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ERIC Number: EJ967704
Record Type: Journal
Publication Date: 2012
Pages: 22
Abstractor: As Provided
Reference Count: 54
ISSN: ISSN-0013-1946
Caring Is Activism: Black Southern Womanist Teachers Theorizing and the Careers of Kathleen Crosby and Bertha Maxwell-Roddey, 1946-1986
Ramsey, Sonya
Educational Studies: Journal of the American Educational Studies Association, v48 n3 p244-265 2012
This article, based on archival research and oral interviews, examines the personal and professional impact of desegregation on African American teachers in an urban southern setting by focusing on the life stories of two public school teachers, Kathleen Crosby and Bertha Maxwell-Roddey. Both taught in segregated schools, helped to desegregate Charlotte's public schools, and later forged successful career paths as administrators from 1946 to 1986. Focusing on the motivating factors and educational theories of these exemplary womanist teachers offers a window into the lives of educators who forged new avenues for advancement in the urban South. This article also analyzes how the professional careers of Crosby and Maxwell-Roddey are emblematic of Tamera Beabuboeuf-Lafontant's theoretical concepts of womanist teaching. Patricia Hill Collins also argues that womanists strive to ensure group survival while pushing for institutional social change. Desegregation-era teachers such as Crosby and Maxwell-Roddey exemplify this dual purpose by expanding their mandate to serve to encompass political action as they challenged discriminatory school administrators and parents. These teachers practiced a form of caring activism that not only encouraged gender equality, but also adopted concepts of cultural nationalism to help Black children develop a positive self-identity (Beauboeuf-Lafonfant 2005, Collins 2000).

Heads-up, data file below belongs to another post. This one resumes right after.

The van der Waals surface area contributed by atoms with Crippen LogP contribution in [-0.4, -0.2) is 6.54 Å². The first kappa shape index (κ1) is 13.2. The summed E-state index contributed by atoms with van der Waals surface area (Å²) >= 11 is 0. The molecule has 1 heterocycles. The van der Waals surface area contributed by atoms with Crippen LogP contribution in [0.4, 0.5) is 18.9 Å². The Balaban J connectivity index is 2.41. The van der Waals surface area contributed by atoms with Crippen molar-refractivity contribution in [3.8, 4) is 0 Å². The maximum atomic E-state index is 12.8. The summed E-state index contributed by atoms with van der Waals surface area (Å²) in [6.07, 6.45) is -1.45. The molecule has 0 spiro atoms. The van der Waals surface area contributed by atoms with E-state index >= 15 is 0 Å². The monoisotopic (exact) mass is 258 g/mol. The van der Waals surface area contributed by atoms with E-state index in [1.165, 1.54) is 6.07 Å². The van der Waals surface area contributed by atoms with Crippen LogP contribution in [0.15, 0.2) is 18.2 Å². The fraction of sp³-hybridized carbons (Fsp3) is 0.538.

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Publication Type: Journal Articles; Reports - Descriptive
Education Level: Elementary Secondary Education
Audience: N/A
Language: English
Sponsor: N/A
Authoring Institution: N/A
Identifiers - Location: North Carolina